The FRC Q&A suggests that the legislation referred to in the Announcement may take Option 3 one step further. The FRC envisages the legislation enabling companies to (i) hold “closed” AGMs that are restricted to the minimum number required for the quorum, and (ii)  “temporarily…form [the] quorum by telephone or by electronic means obviating the need to compromise their own safety and those of others by convening physically, even in the smallest meetings of two people”. This does not seem to suggest fully virtual AGMs will be facilitated: the Q&A separately describes fully virtual AGMs as uncommon and largely untested in the UK, and mandating their use as likely to create further significant issues. Similar to the discussion of Option 3 above, the Q&A discusses accommodating shareholder engagement through proxy voting and online Q&A processes.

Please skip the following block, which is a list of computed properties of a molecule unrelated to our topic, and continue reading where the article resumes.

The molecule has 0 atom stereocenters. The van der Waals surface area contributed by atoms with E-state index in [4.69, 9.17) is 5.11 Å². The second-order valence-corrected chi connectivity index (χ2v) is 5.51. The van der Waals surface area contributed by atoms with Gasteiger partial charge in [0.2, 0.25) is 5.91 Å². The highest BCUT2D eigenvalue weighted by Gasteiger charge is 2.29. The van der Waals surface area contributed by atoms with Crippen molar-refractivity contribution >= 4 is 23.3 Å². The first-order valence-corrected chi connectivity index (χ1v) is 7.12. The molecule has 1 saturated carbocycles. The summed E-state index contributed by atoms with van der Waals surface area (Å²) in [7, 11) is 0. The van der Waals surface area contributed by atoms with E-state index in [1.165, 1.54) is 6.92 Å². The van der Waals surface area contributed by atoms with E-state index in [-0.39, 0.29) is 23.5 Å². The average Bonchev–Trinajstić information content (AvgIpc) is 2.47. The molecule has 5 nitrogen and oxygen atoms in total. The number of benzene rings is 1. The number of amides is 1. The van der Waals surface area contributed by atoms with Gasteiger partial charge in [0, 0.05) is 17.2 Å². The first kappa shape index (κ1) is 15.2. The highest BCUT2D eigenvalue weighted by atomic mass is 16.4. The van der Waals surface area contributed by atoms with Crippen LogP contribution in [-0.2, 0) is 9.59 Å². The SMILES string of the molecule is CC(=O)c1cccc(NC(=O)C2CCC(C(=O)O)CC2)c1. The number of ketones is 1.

Pending the enactment of UK legislation, a designated strategy for AGMs in the present climate is unavoidable. The circumstances in relation to COVID-19 remain fluid, therefore companies should prioritise timely and effective communication with shareholders. The Investment Association’s Chair of Stewardship and Corporate Governance has encouraged FTSE 350 companies to consider ways of effectively engaging with shareholders in the absence of their normal AGM.[7] The Guidance and Q&A both suggest holding shareholder days or other events later in the year. ICSA Policy & Research Director, Peter Swabey, stated that despite the evolving circumstances surrounding the Covid-19 pandemic, “as a general rule, [companies] cannot go very far wrong if they try to maximise the opportunity for stakeholder engagement within the facilities available to them.[8] In cases where notice of an AGM has been issued and there are subsequent changes to the logistical arrangements, supplementary regulatory news announcements should be published. Companies should also consider creating dedicated repositories on their websites for AGM information and logistical updates, including details of the mechanics of proxy voting, means of electronic participation and proposed safety measures for physical meetings (as applicable).